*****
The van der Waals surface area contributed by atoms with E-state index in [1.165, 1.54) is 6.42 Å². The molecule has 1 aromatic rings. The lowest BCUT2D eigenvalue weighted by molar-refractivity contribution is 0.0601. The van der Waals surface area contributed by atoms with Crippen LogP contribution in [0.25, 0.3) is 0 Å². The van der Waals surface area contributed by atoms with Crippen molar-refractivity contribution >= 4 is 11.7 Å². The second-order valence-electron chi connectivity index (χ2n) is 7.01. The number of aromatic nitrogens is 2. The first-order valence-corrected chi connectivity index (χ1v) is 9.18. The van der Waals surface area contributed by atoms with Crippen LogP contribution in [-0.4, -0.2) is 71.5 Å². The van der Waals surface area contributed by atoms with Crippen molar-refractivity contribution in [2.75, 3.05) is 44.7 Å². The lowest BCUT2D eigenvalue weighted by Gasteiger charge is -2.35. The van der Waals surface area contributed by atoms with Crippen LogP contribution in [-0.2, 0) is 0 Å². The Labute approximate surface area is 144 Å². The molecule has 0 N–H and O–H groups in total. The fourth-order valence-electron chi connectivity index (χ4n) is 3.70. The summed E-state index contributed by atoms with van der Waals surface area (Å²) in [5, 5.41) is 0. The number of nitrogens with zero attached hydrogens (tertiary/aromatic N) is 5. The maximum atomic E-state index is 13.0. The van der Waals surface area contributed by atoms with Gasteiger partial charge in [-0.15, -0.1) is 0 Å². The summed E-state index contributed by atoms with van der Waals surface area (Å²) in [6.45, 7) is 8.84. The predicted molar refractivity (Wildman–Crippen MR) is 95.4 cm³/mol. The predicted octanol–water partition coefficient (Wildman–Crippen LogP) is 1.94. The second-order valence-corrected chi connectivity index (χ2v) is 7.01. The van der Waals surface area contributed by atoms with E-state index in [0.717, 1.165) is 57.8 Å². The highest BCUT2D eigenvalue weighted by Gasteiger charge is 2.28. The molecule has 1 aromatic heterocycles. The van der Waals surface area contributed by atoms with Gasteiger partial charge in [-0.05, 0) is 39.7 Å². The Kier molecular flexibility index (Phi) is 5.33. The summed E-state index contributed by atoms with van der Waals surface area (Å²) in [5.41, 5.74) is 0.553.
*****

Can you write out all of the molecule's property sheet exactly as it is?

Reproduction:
The van der Waals surface area contributed by atoms with E-state index in [1.165, 1.54) is 6.42 Å². The molecule has 1 aromatic rings. The lowest BCUT2D eigenvalue weighted by molar-refractivity contribution is 0.0601. The van der Waals surface area contributed by atoms with Crippen LogP contribution in [0.25, 0.3) is 0 Å². The van der Waals surface area contributed by atoms with Crippen molar-refractivity contribution >= 4 is 11.7 Å². The second-order valence-electron chi connectivity index (χ2n) is 7.01. The number of aromatic nitrogens is 2. The first-order valence-corrected chi connectivity index (χ1v) is 9.18. The van der Waals surface area contributed by atoms with Crippen LogP contribution in [-0.4, -0.2) is 71.5 Å². The van der Waals surface area contributed by atoms with Crippen molar-refractivity contribution in [2.75, 3.05) is 44.7 Å². The lowest BCUT2D eigenvalue weighted by Gasteiger charge is -2.35. The van der Waals surface area contributed by atoms with Crippen LogP contribution in [-0.2, 0) is 0 Å². The Labute approximate surface area is 144 Å². The molecule has 0 N–H and O–H groups in total. The fourth-order valence-electron chi connectivity index (χ4n) is 3.70. The summed E-state index contributed by atoms with van der Waals surface area (Å²) in [5, 5.41) is 0. The number of nitrogens with zero attached hydrogens (tertiary/aromatic N) is 5. The maximum atomic E-state index is 13.0. The van der Waals surface area contributed by atoms with Gasteiger partial charge in [-0.15, -0.1) is 0 Å². The summed E-state index contributed by atoms with van der Waals surface area (Å²) in [6.45, 7) is 8.84. The predicted molar refractivity (Wildman–Crippen MR) is 95.4 cm³/mol. The predicted octanol–water partition coefficient (Wildman–Crippen LogP) is 1.94. The second-order valence-corrected chi connectivity index (χ2v) is 7.01. The van der Waals surface area contributed by atoms with E-state index in [0.717, 1.165) is 57.8 Å². The highest BCUT2D eigenvalue weighted by Gasteiger charge is 2.28. The molecule has 1 aromatic heterocycles. The van der Waals surface area contributed by atoms with Gasteiger partial charge in [-0.05, 0) is 39.7 Å². The Kier molecular flexibility index (Phi) is 5.33. The summed E-state index contributed by atoms with van der Waals surface area (Å²) in [5.41, 5.74) is 0.553.